Does My Company Need a Document Retention Policy? What is a Document Retention Policy Anyways?

What Is a Document Retention Policy?

A document retention policy is a company policy, which establishes the customary practice and guidelines regarding the retention and maintenance of company records, and sets forth a schedule for the destruction of certain documents received or created during the course of business. Both state and federal laws require each company to keep and maintain certain types of documents for a specific time period. A company must retain certain records because a company is on notice of a pending litigation or they may contain information that:

    1. •Is relevant to anticipated litigation;

 

    1. •Serves as the company’s corporate memory;

 

    1. •Has enduring business value (for example, it provides a record of a business transaction, evidences the company’s rights or obligations, protects the company’s legal interests or ensures operational continuity); and/or

 

    •Must be kept to satisfy legal, accounting, or other regulatory requirements.

A record is any type of information created, received, or transmitted in the transaction of the company’s business, regardless of physical format. Examples of where the various types of information are located include:

    1. •Appointment books and calendars;

 

    1. •Audio and video recordings;

 

    1. •Computer programs;

 

    1. •Contracts;

 

    1. •Electronic files;

 

    1. •Emails;

 

    1. •Handwritten notes;

 

    1. •Letters, invoices, and other correspondence;

 

    1. •Memory in cell phones and PDAs;

 

    1. •Online postings, such as on Facebook, Twitter, Instagram, Snapchat, Slack, Reddit, Vine, and other social media platforms and websites;

 

    1. •Performance reviews; and/or

 

    •Voicemails.

The following non-exhaustive list illustrates some of the documents and records that federal law requires to be kept and maintained:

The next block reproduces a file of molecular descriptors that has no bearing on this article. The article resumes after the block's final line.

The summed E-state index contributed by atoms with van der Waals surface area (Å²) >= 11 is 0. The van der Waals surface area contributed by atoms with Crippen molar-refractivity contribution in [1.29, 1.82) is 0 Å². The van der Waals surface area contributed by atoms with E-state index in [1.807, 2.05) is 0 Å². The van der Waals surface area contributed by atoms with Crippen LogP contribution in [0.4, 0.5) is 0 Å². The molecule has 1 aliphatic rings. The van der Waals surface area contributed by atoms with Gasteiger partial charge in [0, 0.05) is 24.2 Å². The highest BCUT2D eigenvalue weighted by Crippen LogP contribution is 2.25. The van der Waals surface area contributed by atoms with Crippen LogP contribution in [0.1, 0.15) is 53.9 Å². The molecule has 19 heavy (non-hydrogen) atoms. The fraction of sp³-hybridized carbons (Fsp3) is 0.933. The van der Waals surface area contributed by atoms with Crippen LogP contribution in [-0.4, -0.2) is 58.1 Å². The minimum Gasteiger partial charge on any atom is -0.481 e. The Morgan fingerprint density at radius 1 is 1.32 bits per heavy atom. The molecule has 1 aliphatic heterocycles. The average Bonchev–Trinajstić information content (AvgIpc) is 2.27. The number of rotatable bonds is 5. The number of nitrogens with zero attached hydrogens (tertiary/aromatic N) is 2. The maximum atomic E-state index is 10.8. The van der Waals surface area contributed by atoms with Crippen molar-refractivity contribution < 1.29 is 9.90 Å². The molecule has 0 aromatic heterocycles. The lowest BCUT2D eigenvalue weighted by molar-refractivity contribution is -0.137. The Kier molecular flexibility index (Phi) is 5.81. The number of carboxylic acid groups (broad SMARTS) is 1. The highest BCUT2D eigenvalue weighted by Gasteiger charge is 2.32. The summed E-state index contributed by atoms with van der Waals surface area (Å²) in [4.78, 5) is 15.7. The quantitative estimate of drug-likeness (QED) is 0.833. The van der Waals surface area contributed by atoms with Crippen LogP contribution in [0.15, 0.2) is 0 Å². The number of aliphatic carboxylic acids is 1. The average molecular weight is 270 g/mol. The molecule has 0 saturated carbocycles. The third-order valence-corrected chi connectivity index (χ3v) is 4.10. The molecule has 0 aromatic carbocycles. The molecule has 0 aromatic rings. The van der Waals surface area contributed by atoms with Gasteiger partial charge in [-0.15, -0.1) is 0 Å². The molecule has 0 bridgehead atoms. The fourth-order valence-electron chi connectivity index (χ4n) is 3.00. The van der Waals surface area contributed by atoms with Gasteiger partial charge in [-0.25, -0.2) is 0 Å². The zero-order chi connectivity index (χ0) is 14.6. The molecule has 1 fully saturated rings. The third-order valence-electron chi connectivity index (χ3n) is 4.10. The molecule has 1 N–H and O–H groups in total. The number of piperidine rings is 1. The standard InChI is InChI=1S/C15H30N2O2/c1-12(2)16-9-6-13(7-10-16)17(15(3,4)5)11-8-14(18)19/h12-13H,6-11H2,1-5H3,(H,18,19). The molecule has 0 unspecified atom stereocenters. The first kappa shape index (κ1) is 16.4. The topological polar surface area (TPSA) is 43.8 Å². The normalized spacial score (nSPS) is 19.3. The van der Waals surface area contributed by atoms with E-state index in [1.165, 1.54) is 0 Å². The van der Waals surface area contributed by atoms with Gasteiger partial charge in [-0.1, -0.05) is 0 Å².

1. •Tax related documents for at least 8 years;

 

    1. •Legal and tax related emails must be kept permanently;

 

    1. •Federal procurement contract and related weekly payroll documents for at least 5 years from the date the contract is completed;

 

    1. •All company records, including articles of incorporation, operating agreements, and minutes, must be kept permanently;

 

    1. •Employee health and safety documents for at least 6 years following the end of the calendar year the records cover;

 

    1. •Employee retirement and pension plans must be kept permanently; and

 

    •Employment contracts for at least 5 years from their last effective date.

What Are the Advantages and Disadvantages of a Document Retention Policy?

Advantages

There are many advantages that come with a company implementing a document retention policy, including:

    1. •Reducing legal risks, discovery costs, and time spent recovering documents associated with lawsuits and anticipated lawsuits;

 

    1. •Serving as an explanation for the destruction of records if the company is accused of evidence spoliation or asked to produce such records in a discovery request;

 

    1. •Reducing time and expenses spent location documents requested in discovery;

 

    1. •Eliminating sanctions for delay in locating evidence or responding to discovery;

 

    1. •Reducing the risk of accidental destruction of physical and electronic records;

 

    1. •Minimizing expenses associated with maintaining and organizing records;

 

    1. •Freeing up valuable storage space by destroying useless documents; and/or

 

    •Potentially limit the amount of data that can be searched.

Disadvantages

Disadvantages that come with not implementing a document retention policy, such as the accidental or intentional destruction of these records during their specified retention periods, could result in the following consequences for the Company and/or its employees:

    1. •Expenses and time spent recovering important documents;

 

    1. •Litigation costs for additional discovery;

 

    1. •Fines and penalties;

 

    1. •Loss of rights;

 

    1. •Obstruction of justice charges;

 

    1. •Inference of spoliation of evidence and spoliation tort claims; and/or

 

    •Contempt of court charges.

Does My Company Need a Document Retention Policy?

Beyond state and federal law requirements, a company has discretion as to how and for how long to retain and maintain their records. In order to prevent the potential legal headaches of accidental destruction of records or claims for evidence spoliation, a company should have at the very minimum, a document retention policy which sets forth guidelines for the destruction of records which state or federal has set specific requirements. For maximum efficiency, this policy should also be explained to all company employees in order to ensure its compliance, prevent any inconsistent activities of such policy, and further reduce any potential maintenance or litigation costs.

If you have further questions regarding document retention, our experienced attorneys can help. Call us or email us to schedule an appointment at (786) 837-6787 or info@epgdlaw.com.

*Disclaimer: This blog post is not intended to be legal advice. We highly recommend speaking to an attorney if you have any legal concerns. Contacting us through our website does not establish an attorney-client relationship.*